After copious amounts of Guinness on St Patrick’s Day (yes, I did see the parade – it was on the TV), it seemed only fitting to wrap up the early part of the day with a curry.
There might have been something fittingly green on the menu but one look at the prices (Prawn Chilli Masala €18.95, Kadhai Gosht €16.95) had us quickly flicking to the Early Bird Special (starter, main, rice or nan and bottle of beer for €20, served 5.30pm-7.30pm). It’s a reduced menu, but amid talk of Cheltenham Racing (‘You must have had a bit on that one to be sure’ etc) from neighbouring tables it was still enough for us to share the most perfectly cooked Chicken Tikka and Fish Tikka, plus a traditional Rogan Josh (oven-cooked with whole cumin, cassia and cloves), a creamy Goan prawn curry and a Chicken Makhani.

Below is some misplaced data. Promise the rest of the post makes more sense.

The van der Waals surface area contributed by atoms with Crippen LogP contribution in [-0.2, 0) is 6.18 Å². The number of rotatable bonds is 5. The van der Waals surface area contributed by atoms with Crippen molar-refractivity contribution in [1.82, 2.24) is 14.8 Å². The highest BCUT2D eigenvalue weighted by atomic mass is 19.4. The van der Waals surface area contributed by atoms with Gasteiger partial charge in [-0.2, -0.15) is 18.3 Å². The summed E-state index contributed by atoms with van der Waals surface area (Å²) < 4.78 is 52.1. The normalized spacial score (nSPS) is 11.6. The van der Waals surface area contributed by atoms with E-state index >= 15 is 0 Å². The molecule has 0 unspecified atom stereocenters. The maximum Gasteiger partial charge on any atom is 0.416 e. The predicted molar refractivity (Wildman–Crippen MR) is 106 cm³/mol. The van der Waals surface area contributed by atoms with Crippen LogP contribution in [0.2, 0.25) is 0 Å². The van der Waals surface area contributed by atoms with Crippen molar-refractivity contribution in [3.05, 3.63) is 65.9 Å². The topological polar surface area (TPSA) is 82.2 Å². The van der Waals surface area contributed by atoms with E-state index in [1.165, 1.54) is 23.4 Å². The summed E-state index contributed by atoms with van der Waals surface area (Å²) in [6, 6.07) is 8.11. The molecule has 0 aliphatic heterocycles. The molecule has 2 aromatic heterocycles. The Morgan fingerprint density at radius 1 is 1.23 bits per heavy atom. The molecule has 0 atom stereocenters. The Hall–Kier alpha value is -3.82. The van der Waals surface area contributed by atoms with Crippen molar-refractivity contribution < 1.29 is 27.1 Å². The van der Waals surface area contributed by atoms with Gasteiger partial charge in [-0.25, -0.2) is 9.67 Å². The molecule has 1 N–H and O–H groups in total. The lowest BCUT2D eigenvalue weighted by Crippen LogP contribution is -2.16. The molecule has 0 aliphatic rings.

Tim’s big on Chicken Makhani (although insists calling every incarnation of it he ever eats Chicken Balti Tikka Masala) but reckons the Rogan Josh was ‘just like a stew your mum would cook up’.
Mmm, I reckon he’s missing the great taste of those whole spices and that deep, rich sauce. I must admit I love the modern version of the Rogan dish (Lamb or Chicken) that uses lots of tomatoes but lately I’ve been searching out the traditional Mughal version, which is getting more common as people increasing seek out ‘authentic’ Indian dishes instead of the Anglo-Indian inventions most of us grew up with.
I think the ‘authentic’ argument is a silly one anyway (isn’t there a place for all variations of this great food?) but I’ve admiration for an authentic Rogan Josh mainly because I tried to cook it once and failed badly. A stew indeed Mr Chicken Balti Tikka Masala.